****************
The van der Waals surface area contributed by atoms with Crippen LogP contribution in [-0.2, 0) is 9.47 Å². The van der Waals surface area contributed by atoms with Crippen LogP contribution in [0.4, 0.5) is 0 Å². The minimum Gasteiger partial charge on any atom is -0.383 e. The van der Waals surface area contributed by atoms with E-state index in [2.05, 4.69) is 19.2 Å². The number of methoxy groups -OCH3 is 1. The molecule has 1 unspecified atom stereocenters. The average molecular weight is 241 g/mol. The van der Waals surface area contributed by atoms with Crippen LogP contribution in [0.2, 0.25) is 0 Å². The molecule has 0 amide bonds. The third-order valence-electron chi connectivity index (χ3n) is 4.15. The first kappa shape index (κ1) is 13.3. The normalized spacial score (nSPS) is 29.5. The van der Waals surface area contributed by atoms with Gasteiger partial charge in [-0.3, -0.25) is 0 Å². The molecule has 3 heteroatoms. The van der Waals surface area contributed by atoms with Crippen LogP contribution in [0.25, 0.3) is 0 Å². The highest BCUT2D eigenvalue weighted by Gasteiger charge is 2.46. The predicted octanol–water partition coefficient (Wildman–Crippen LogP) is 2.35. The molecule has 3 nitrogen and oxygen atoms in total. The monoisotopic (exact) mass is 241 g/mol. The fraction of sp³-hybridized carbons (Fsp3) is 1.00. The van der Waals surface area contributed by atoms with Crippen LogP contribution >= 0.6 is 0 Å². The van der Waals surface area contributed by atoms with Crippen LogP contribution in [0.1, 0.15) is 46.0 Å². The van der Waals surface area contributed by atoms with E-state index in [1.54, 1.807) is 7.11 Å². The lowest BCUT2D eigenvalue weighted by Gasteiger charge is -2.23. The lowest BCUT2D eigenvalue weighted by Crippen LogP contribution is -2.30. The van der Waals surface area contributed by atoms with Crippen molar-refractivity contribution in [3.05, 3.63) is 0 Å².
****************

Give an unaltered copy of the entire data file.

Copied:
The van der Waals surface area contributed by atoms with Crippen LogP contribution in [-0.2, 0) is 9.47 Å². The van der Waals surface area contributed by atoms with Crippen LogP contribution in [0.4, 0.5) is 0 Å². The minimum Gasteiger partial charge on any atom is -0.383 e. The van der Waals surface area contributed by atoms with E-state index in [2.05, 4.69) is 19.2 Å². The number of methoxy groups -OCH3 is 1. The molecule has 1 unspecified atom stereocenters. The average molecular weight is 241 g/mol. The van der Waals surface area contributed by atoms with Crippen LogP contribution in [0.2, 0.25) is 0 Å². The molecule has 0 amide bonds. The third-order valence-electron chi connectivity index (χ3n) is 4.15. The first kappa shape index (κ1) is 13.3. The normalized spacial score (nSPS) is 29.5. The van der Waals surface area contributed by atoms with Gasteiger partial charge in [-0.3, -0.25) is 0 Å². The molecule has 3 heteroatoms. The van der Waals surface area contributed by atoms with Crippen LogP contribution in [0.25, 0.3) is 0 Å². The highest BCUT2D eigenvalue weighted by Gasteiger charge is 2.46. The predicted octanol–water partition coefficient (Wildman–Crippen LogP) is 2.35. The molecule has 3 nitrogen and oxygen atoms in total. The monoisotopic (exact) mass is 241 g/mol. The fraction of sp³-hybridized carbons (Fsp3) is 1.00. The van der Waals surface area contributed by atoms with Crippen LogP contribution >= 0.6 is 0 Å². The van der Waals surface area contributed by atoms with Crippen LogP contribution in [0.1, 0.15) is 46.0 Å². The van der Waals surface area contributed by atoms with E-state index in [1.54, 1.807) is 7.11 Å². The lowest BCUT2D eigenvalue weighted by Gasteiger charge is -2.23. The lowest BCUT2D eigenvalue weighted by Crippen LogP contribution is -2.30. The van der Waals surface area contributed by atoms with Crippen molar-refractivity contribution in [3.05, 3.63) is 0 Å².